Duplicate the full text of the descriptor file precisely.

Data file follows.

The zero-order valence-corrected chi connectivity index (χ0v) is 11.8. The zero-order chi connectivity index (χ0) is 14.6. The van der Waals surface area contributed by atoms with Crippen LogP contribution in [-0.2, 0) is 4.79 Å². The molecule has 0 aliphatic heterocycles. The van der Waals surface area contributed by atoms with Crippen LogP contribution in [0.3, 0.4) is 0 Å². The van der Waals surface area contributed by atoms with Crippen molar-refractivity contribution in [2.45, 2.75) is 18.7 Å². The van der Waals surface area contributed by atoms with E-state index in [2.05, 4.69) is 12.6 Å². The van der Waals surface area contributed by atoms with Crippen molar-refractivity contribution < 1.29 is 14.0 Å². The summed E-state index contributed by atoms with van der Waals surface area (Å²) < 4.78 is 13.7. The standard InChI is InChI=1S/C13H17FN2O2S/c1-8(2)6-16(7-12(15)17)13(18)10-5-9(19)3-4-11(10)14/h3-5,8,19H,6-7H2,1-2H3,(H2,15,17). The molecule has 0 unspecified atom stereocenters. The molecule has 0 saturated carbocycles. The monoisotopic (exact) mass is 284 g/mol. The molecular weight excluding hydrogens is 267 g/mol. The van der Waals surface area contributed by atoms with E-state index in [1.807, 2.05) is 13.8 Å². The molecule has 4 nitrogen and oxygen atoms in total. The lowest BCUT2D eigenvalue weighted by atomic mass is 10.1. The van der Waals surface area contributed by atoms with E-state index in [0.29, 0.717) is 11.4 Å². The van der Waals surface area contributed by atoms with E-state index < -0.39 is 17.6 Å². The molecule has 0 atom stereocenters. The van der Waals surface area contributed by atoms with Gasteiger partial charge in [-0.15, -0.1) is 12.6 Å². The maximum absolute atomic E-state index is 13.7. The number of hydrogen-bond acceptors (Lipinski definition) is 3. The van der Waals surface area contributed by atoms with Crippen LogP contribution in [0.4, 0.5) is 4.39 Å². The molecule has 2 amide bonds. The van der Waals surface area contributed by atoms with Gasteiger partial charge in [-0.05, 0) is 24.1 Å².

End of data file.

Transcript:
The zero-order valence-corrected chi connectivity index (χ0v) is 11.8. The zero-order chi connectivity index (χ0) is 14.6. The van der Waals surface area contributed by atoms with Crippen LogP contribution in [-0.2, 0) is 4.79 Å². The molecule has 0 aliphatic heterocycles. The van der Waals surface area contributed by atoms with Crippen LogP contribution in [0.3, 0.4) is 0 Å². The van der Waals surface area contributed by atoms with Crippen molar-refractivity contribution in [2.45, 2.75) is 18.7 Å². The van der Waals surface area contributed by atoms with E-state index in [2.05, 4.69) is 12.6 Å². The van der Waals surface area contributed by atoms with Crippen molar-refractivity contribution < 1.29 is 14.0 Å². The summed E-state index contributed by atoms with van der Waals surface area (Å²) < 4.78 is 13.7. The standard InChI is InChI=1S/C13H17FN2O2S/c1-8(2)6-16(7-12(15)17)13(18)10-5-9(19)3-4-11(10)14/h3-5,8,19H,6-7H2,1-2H3,(H2,15,17). The molecule has 0 unspecified atom stereocenters. The molecule has 0 saturated carbocycles. The monoisotopic (exact) mass is 284 g/mol. The molecular weight excluding hydrogens is 267 g/mol. The van der Waals surface area contributed by atoms with E-state index in [1.807, 2.05) is 13.8 Å². The molecule has 4 nitrogen and oxygen atoms in total. The lowest BCUT2D eigenvalue weighted by atomic mass is 10.1. The van der Waals surface area contributed by atoms with E-state index in [0.29, 0.717) is 11.4 Å². The van der Waals surface area contributed by atoms with E-state index < -0.39 is 17.6 Å². The molecule has 0 atom stereocenters. The van der Waals surface area contributed by atoms with Gasteiger partial charge in [-0.15, -0.1) is 12.6 Å². The maximum absolute atomic E-state index is 13.7. The number of hydrogen-bond acceptors (Lipinski definition) is 3. The van der Waals surface area contributed by atoms with Crippen LogP contribution in [0.4, 0.5) is 4.39 Å². The molecule has 2 amide bonds. The van der Waals surface area contributed by atoms with Gasteiger partial charge in [-0.05, 0) is 24.1 Å².